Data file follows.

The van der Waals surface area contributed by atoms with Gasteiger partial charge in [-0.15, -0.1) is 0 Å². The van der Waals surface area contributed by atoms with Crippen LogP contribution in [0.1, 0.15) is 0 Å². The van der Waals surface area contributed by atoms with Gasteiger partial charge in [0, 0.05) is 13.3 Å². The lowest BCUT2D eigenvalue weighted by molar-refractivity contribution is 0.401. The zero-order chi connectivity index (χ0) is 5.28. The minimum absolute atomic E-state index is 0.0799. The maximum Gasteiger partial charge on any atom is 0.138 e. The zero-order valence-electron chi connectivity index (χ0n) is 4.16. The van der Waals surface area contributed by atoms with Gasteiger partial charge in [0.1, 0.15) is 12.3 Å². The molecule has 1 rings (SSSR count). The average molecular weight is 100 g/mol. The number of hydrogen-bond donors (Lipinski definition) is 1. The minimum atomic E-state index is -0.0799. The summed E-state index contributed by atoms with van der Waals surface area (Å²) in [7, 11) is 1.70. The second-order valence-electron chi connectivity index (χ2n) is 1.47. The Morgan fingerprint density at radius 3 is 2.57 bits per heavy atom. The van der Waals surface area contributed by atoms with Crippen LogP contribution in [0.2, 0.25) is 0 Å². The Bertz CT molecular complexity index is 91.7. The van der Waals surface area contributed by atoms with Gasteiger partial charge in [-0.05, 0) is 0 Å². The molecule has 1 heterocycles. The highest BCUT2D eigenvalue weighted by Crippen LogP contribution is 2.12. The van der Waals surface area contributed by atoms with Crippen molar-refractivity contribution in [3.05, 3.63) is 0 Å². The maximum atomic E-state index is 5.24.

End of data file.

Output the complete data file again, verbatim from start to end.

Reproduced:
The van der Waals surface area contributed by atoms with Gasteiger partial charge in [-0.15, -0.1) is 0 Å². The van der Waals surface area contributed by atoms with Crippen LogP contribution in [0.1, 0.15) is 0 Å². The van der Waals surface area contributed by atoms with Gasteiger partial charge in [0, 0.05) is 13.3 Å². The lowest BCUT2D eigenvalue weighted by molar-refractivity contribution is 0.401. The zero-order chi connectivity index (χ0) is 5.28. The minimum absolute atomic E-state index is 0.0799. The maximum Gasteiger partial charge on any atom is 0.138 e. The zero-order valence-electron chi connectivity index (χ0n) is 4.16. The van der Waals surface area contributed by atoms with Gasteiger partial charge in [0.1, 0.15) is 12.3 Å². The molecule has 1 rings (SSSR count). The average molecular weight is 100 g/mol. The number of hydrogen-bond donors (Lipinski definition) is 1. The minimum atomic E-state index is -0.0799. The summed E-state index contributed by atoms with van der Waals surface area (Å²) in [7, 11) is 1.70. The second-order valence-electron chi connectivity index (χ2n) is 1.47. The Morgan fingerprint density at radius 3 is 2.57 bits per heavy atom. The van der Waals surface area contributed by atoms with Crippen LogP contribution in [0.2, 0.25) is 0 Å². The Bertz CT molecular complexity index is 91.7. The van der Waals surface area contributed by atoms with Gasteiger partial charge in [-0.05, 0) is 0 Å². The molecule has 1 heterocycles. The highest BCUT2D eigenvalue weighted by Crippen LogP contribution is 2.12. The van der Waals surface area contributed by atoms with Crippen molar-refractivity contribution in [3.05, 3.63) is 0 Å². The maximum atomic E-state index is 5.24.